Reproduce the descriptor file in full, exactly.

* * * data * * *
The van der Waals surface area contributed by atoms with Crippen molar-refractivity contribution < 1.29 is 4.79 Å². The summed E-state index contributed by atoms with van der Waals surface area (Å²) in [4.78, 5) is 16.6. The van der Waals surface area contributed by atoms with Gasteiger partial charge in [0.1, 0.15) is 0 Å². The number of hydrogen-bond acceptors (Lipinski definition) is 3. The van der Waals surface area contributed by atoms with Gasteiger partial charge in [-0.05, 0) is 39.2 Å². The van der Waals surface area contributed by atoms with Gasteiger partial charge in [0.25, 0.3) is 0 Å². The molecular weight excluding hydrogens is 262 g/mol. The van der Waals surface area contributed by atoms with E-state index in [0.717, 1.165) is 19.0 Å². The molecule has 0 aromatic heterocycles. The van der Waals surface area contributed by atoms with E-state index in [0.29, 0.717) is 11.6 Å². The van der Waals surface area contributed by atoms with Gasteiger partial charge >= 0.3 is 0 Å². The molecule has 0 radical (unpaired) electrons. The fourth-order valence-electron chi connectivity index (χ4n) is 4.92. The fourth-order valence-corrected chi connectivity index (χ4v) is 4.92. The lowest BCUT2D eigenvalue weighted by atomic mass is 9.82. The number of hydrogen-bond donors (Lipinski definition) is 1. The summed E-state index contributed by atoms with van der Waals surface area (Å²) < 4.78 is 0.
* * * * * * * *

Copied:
The van der Waals surface area contributed by atoms with Crippen molar-refractivity contribution < 1.29 is 4.79 Å². The summed E-state index contributed by atoms with van der Waals surface area (Å²) in [4.78, 5) is 16.6. The van der Waals surface area contributed by atoms with Gasteiger partial charge in [0.1, 0.15) is 0 Å². The number of hydrogen-bond acceptors (Lipinski definition) is 3. The van der Waals surface area contributed by atoms with Gasteiger partial charge in [-0.05, 0) is 39.2 Å². The van der Waals surface area contributed by atoms with Gasteiger partial charge in [0.25, 0.3) is 0 Å². The molecular weight excluding hydrogens is 262 g/mol. The van der Waals surface area contributed by atoms with E-state index in [0.717, 1.165) is 19.0 Å². The molecule has 0 aromatic heterocycles. The van der Waals surface area contributed by atoms with E-state index in [0.29, 0.717) is 11.6 Å². The van der Waals surface area contributed by atoms with Gasteiger partial charge >= 0.3 is 0 Å². The molecule has 0 radical (unpaired) electrons. The fourth-order valence-electron chi connectivity index (χ4n) is 4.92. The fourth-order valence-corrected chi connectivity index (χ4v) is 4.92. The lowest BCUT2D eigenvalue weighted by atomic mass is 9.82. The number of hydrogen-bond donors (Lipinski definition) is 1. The summed E-state index contributed by atoms with van der Waals surface area (Å²) < 4.78 is 0.